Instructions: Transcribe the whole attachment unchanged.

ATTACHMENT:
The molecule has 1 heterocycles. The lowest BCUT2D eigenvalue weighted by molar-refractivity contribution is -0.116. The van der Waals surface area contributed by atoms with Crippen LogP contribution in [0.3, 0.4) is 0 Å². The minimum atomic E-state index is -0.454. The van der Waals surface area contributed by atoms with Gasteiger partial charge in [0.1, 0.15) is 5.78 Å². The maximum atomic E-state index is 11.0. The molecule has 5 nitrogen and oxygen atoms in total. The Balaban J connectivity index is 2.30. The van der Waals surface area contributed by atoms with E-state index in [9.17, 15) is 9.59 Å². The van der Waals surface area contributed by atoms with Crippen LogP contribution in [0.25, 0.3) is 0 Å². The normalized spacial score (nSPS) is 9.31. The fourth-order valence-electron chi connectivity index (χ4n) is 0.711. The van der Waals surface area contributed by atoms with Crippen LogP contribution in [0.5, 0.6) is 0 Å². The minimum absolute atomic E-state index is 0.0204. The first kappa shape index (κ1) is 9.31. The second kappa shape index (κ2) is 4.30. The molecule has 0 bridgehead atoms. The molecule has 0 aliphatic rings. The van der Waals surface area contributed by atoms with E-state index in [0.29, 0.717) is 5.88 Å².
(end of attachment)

The molecule has 1 heterocycles. The lowest BCUT2D eigenvalue weighted by molar-refractivity contribution is -0.116. The van der Waals surface area contributed by atoms with Crippen LogP contribution in [0.3, 0.4) is 0 Å². The minimum atomic E-state index is -0.454. The van der Waals surface area contributed by atoms with Gasteiger partial charge in [0.1, 0.15) is 5.78 Å². The maximum atomic E-state index is 11.0. The molecule has 5 nitrogen and oxygen atoms in total. The Balaban J connectivity index is 2.30. The van der Waals surface area contributed by atoms with E-state index in [9.17, 15) is 9.59 Å². The van der Waals surface area contributed by atoms with Crippen LogP contribution in [0.25, 0.3) is 0 Å². The normalized spacial score (nSPS) is 9.31. The fourth-order valence-electron chi connectivity index (χ4n) is 0.711. The van der Waals surface area contributed by atoms with Crippen LogP contribution in [0.5, 0.6) is 0 Å². The minimum absolute atomic E-state index is 0.0204. The first kappa shape index (κ1) is 9.31. The second kappa shape index (κ2) is 4.30. The molecule has 0 bridgehead atoms. The molecule has 0 aliphatic rings. The van der Waals surface area contributed by atoms with E-state index in [0.29, 0.717) is 5.88 Å².